A technologist’s career delivers only a few moments when they can look up and honestly say: “Wow, things just changed.” The web browser was one. So was the iPhone. Now it’s a new wave of artificial intelligence.
Technologies like the just-released GPT-4 are swiftly being folded into search engines, apps, and other systems that reach billions of people every day. We are clearly at an inflection point. The question is: Can we trust what we’re building?
Of course, there is a great deal to be excited about. We’re already seeing software developers, artists, and designers create entirely new kinds of things on top of these new tools and APIs. Yet, in a rush to experiment, play, and build, we are racing past the critical questions raised over the last decade about how A.I. can impact people–and society. Is it biased? Will it hurt us? Will its ability to quickly produce convincing lies be weaponized?
As we race forward, we risk increasing the harms from the last era of tech: monopolies, misinformation rabbit holes, and regional imbalances of economic power.
Meanwhile, established tech brands are using this new wave of A.I. to further consolidate their control over cloud computing and other key building blocks of the modern internet. These platforms have provided the computing power–and much of the funding–needed to build most of the new A.I. models you’ve heard about.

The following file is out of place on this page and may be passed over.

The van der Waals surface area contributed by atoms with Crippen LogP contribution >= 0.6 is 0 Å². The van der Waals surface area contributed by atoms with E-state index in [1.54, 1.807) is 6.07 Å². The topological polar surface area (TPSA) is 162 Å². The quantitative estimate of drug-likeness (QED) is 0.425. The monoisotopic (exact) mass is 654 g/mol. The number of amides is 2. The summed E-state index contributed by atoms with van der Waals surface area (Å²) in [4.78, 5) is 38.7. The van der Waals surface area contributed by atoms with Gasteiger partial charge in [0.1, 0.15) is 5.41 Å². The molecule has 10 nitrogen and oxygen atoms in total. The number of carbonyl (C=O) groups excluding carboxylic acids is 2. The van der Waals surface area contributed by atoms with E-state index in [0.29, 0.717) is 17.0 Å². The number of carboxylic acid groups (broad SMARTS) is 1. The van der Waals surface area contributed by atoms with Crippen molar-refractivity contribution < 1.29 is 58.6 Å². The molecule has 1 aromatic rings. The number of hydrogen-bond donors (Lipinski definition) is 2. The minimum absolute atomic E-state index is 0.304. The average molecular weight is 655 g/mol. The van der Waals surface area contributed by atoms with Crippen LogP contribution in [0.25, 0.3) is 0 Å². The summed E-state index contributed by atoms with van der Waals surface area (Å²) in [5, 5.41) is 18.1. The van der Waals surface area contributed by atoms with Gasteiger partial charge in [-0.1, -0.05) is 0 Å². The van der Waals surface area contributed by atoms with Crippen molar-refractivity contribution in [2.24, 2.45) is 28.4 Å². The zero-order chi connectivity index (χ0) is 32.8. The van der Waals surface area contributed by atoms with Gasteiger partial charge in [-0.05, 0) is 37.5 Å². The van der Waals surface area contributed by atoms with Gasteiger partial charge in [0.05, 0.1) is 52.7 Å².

Tech giants are quickly rolling out cloud services designed to lock up the market for the infrastructure that startups and companies will need to use these new tools. If they’re successful, changing the game will be nearly impossible–and the problems we have with the internet today are likely to get worse.
The good news? Hundreds of thousands of scientists, artists, developers, policymakers, startups, activists, and everyday people have already spent the last few years discussing and experimenting with a different approach to A.I. and tech. The job before us is to turn this loose alliance into a force that can build a truly diverse and trustworthy A.I. ecosystem.